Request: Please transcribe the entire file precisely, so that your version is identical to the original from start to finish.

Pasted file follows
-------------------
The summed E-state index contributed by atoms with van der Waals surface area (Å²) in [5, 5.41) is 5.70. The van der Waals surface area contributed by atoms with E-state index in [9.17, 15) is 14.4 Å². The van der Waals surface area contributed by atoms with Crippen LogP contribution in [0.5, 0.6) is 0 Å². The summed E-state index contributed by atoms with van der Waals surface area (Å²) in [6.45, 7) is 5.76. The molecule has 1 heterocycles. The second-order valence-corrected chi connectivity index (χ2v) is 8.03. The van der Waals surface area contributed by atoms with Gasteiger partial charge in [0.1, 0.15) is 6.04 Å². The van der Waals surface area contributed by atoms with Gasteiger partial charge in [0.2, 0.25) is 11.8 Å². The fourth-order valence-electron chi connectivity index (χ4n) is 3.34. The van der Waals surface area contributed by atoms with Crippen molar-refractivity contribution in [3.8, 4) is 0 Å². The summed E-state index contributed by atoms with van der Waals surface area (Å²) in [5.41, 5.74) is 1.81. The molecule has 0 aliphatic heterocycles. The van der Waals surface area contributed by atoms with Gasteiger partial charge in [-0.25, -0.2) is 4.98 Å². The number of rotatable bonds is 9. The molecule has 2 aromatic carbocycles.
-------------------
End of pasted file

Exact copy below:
The summed E-state index contributed by atoms with van der Waals surface area (Å²) in [5, 5.41) is 5.70. The van der Waals surface area contributed by atoms with E-state index in [9.17, 15) is 14.4 Å². The van der Waals surface area contributed by atoms with Crippen LogP contribution in [0.5, 0.6) is 0 Å². The summed E-state index contributed by atoms with van der Waals surface area (Å²) in [6.45, 7) is 5.76. The molecule has 1 heterocycles. The second-order valence-corrected chi connectivity index (χ2v) is 8.03. The van der Waals surface area contributed by atoms with Gasteiger partial charge in [0.1, 0.15) is 6.04 Å². The van der Waals surface area contributed by atoms with Gasteiger partial charge in [0.2, 0.25) is 11.8 Å². The fourth-order valence-electron chi connectivity index (χ4n) is 3.34. The van der Waals surface area contributed by atoms with Crippen molar-refractivity contribution in [3.8, 4) is 0 Å². The summed E-state index contributed by atoms with van der Waals surface area (Å²) in [5.41, 5.74) is 1.81. The molecule has 0 aliphatic heterocycles. The van der Waals surface area contributed by atoms with Gasteiger partial charge in [-0.25, -0.2) is 4.98 Å². The number of rotatable bonds is 9. The molecule has 2 aromatic carbocycles.